"The Liberals and the NDP had said their members were going to vote against the budget, which cuts the GST by one percentage point as of July 1 and brings in a child-care allowance of $1,200 a year for the parents of each child under age six.But the Bloc Québécois had indicated it would support the Conservatives. So even if the NDP and Liberals had voted against it, the budget still would have passed.

Some opposition members had spoken against the budget in earlier parliamentary debates.

The budget bill now goes to the Senate a week ahead of schedule and then will go to the Governor General for royal assent.

Sunday, June 04, 2006

Fighting for your right to party

Okay, I have a good excuse for staying away from the blog for so long. I just polished off my new column for Capital Xtra, which will be published this Tuesday. I will post the link as soon as it's online, along with information about the upcoming Supreme Court case challenging the constitutionality of security certificates. For those in Ottawa, there will be a bunch of people camped out on the lawn of the Supreme Court, many of whom travelled to Ottawa in an activist caravan ... more on that later this week. But in the meantime, here's the link to the folks who are organizing the demonstrations.

But the real reason why I've been so busy this week, is that I have been acting as the spokesperson for Egale Canada, opposing the age of consent legislation that the Conservatives are about to introduce. Now, I've written about this issue before - namely why I think that this legislation is a very bad idea. But this week, I was challenged to defend Egale's position in the face of some pretty heady opposition. As many of you may have heard, Vic Toews is about to introduce a law that would change the age of consent from 14 to 16. Early indications are that the law would include a 5-year close-in-age exemption (so for example, a 20 year-old sleeping with a 15 year-old wouldn't be punished). We think that this is a good thing, but we still have serious concerns about the proposed law.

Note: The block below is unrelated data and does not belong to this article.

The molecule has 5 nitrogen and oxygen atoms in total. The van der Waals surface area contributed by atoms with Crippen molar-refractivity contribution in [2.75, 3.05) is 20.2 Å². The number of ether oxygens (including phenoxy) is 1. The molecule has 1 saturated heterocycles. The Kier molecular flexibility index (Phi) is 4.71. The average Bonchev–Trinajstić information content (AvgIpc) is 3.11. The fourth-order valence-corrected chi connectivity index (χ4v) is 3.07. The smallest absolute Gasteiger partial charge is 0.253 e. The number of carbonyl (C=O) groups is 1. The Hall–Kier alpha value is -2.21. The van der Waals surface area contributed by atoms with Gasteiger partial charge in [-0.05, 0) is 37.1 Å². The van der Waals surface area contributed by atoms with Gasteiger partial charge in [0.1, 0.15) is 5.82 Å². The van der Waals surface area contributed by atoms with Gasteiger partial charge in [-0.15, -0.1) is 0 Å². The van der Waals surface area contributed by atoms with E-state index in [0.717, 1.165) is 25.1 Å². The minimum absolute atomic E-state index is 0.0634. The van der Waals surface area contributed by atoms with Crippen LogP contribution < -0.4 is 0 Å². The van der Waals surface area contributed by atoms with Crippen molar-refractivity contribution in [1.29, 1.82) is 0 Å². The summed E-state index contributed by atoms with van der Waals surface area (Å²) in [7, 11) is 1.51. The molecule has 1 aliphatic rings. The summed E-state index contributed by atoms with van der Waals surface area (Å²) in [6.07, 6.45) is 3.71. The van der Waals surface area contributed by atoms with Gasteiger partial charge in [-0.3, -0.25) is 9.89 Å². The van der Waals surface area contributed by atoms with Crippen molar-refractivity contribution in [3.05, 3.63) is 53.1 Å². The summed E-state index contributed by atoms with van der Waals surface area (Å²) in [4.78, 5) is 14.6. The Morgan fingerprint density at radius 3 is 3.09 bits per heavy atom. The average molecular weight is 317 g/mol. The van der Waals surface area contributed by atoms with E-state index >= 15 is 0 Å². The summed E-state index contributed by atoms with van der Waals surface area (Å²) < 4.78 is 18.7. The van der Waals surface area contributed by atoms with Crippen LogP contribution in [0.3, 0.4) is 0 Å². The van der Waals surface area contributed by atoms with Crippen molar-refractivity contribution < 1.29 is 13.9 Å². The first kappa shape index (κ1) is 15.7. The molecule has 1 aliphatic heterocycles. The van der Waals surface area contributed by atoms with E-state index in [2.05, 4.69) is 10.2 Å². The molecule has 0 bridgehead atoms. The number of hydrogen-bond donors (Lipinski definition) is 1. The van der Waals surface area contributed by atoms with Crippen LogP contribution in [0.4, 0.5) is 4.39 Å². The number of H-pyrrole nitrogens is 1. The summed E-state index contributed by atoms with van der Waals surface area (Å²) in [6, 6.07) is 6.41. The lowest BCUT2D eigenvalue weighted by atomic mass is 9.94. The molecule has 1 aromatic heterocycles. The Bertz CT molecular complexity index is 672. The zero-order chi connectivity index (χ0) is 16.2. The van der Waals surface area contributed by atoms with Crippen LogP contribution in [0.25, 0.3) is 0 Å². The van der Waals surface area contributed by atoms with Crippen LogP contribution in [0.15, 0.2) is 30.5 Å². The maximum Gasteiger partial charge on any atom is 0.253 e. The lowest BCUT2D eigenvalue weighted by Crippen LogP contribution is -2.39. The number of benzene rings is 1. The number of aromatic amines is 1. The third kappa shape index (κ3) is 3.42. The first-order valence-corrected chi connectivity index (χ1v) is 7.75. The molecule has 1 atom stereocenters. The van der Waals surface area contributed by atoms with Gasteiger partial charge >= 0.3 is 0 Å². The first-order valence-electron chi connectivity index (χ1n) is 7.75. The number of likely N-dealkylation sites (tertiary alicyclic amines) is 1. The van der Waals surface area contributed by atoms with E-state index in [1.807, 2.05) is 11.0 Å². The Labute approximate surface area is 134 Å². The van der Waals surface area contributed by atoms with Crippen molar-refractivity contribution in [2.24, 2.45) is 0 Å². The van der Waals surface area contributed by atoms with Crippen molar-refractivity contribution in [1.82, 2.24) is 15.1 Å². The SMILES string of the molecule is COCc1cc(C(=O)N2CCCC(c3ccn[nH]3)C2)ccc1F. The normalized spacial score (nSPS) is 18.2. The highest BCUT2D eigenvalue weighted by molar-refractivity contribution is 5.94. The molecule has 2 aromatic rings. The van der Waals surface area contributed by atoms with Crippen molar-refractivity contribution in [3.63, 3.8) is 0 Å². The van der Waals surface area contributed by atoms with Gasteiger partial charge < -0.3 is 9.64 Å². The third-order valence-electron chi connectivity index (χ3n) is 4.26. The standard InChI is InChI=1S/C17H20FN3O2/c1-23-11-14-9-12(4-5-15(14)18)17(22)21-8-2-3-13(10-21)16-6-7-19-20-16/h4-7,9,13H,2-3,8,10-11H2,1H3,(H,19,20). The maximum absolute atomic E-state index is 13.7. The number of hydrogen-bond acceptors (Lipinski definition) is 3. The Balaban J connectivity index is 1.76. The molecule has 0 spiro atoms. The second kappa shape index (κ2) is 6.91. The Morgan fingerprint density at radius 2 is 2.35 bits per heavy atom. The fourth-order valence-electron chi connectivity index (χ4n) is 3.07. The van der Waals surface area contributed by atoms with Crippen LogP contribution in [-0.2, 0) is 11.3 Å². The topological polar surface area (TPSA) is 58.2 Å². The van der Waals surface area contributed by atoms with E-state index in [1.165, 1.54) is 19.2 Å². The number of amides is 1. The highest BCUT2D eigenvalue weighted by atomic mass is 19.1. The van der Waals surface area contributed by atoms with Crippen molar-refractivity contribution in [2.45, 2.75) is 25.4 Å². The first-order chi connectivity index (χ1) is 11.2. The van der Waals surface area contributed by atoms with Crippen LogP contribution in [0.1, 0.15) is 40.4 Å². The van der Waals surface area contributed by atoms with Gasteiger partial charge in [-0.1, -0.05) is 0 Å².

Now boys -- this is where fighting for your right to party comes in. Did you know that anal sex is still an offense in the criminal code? Yes, what used to be referred to "buggery" is illegal under section 159 of the Criminal Code, unless it takes place between a man and a woman who are married to each other, or if both partners are over 18. Oh, and it must take place "in private," and only 2 people can participate.

Did you know this? Isn't it a terrifying remnant of the age when homosexuality was illegal? And doesn't it seem INSANE that the government is prepared to introduce age of consent legislation that doesn't fix the unconstitutional and discriminatory anal sex law?

So I became the poster gal for anal sex this week. I did interviews with CTV National News, a radio station in Kitchener (that was surprisingly progressive, I must say), Canadian Press, CanWest News Service, and -- my favourite -- a live one-hour call-in show on CPAC.

When I did the CPAC gig this morning, I got to debate representatives from my two favourite religious right groups -- the REAL Women of Canada, and the Focus on the Family-funded Institute of Marriage and Family Canada. I think that I was able to get the message across that the law should be applied equally, regardless of the sexual activity that folks are engaging in. And I also stressed that fact that the arbitrary criminalization of teen sex will do little to prevent predators, and will actually put youth more at risk by driving their relationships underground.

But I will be the first to admit that this is not an easy issue to debate, and that there are many people who would disagree with Egale's position. But I shudder to image a future when people in their early 20s could end up on sex offender registries for participating in consensual sexual relationships with younger teenagers.

None of us like to think about 14 year-olds having sex. But don't we owe young people the opportunity to make good choices, to access the best possible sex education, and to discuss their relationships with trusted adults, without the fear that their partners could get thrown in jail?